We continued our journey to the south side of Ireland's longest sea loch, Killary Harbour, a fjord that had a number of salmon farms scattered along its considerable length. At the head of the fjord was the small town of Leenane, described as 'the gateway to Connemara'. At the Cultural Centre, here was yet another craft shop, specialising in woolen goods and yarns - The Leenane Sheep & Wool Centre.
Two Irish walkers in a Irish forest saw a large hole in the undergrowth. It was so deep they couldn't see the bottom, so they looked around for a stone and found a huge rock which they were just able to carry between them. They dropped it into the hole and started to count the passing seconds as they waited for the crash. Suddenly, a sheep came rushing towards them with a fierce look on its face, ran at full speed between the two men and dived straight into the hole. Needless to say the two men were perplexed and just them a farmer came along. They told him that a sheep had just run straight at them and then dived into the hole.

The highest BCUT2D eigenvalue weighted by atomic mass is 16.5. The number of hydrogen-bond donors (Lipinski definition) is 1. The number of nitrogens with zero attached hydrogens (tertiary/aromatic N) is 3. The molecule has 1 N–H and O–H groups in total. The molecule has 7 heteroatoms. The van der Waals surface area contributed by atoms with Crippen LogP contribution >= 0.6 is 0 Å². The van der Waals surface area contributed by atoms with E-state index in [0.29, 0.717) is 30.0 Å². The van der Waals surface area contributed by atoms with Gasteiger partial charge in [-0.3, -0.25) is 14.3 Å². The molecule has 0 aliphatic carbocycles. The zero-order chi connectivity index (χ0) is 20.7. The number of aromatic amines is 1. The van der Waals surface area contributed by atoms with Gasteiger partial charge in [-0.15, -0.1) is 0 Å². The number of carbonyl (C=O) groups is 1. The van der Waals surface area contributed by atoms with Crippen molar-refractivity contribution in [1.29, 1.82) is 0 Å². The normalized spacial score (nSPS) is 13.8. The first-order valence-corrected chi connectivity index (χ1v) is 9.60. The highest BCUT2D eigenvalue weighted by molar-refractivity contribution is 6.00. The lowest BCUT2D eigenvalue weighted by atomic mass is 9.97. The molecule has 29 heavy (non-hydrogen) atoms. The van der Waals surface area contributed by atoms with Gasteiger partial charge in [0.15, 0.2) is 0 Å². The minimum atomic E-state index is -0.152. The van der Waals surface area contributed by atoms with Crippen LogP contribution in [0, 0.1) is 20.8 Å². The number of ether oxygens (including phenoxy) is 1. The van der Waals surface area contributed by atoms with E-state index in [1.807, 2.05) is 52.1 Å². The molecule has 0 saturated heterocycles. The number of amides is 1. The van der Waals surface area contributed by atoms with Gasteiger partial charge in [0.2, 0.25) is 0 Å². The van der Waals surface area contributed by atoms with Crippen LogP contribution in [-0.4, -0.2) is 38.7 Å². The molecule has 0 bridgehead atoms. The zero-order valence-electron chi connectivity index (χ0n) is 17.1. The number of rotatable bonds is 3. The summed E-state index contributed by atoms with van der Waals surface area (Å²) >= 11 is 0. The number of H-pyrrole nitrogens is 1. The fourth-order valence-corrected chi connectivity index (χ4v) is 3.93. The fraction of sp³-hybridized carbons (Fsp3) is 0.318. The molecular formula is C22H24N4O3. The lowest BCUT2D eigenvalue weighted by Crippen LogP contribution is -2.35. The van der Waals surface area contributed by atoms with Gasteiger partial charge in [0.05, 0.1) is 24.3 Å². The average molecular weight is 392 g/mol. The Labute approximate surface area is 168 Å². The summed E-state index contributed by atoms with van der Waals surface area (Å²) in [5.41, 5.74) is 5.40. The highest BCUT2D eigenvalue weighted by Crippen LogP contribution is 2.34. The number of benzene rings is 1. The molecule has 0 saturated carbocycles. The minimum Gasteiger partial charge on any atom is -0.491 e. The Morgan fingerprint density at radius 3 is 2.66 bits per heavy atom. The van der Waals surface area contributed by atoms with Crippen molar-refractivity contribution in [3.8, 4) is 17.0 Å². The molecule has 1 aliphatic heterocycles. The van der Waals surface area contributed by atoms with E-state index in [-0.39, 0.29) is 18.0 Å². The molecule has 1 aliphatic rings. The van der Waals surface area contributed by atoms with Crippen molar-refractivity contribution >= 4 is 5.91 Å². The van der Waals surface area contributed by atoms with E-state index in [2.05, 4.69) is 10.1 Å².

"Can't be mine" said the farmer, "My sheep is tied to large rock over there!After following the north side of Killary habour we headed for Louisville, an attractive village which is the nearest settlement to the ferry for Clare Island. On the way there we were intrigued to see a rusting remains of a small coaster, slightly larger than a Clyde Puffer. This was the last time I was able to use my camera.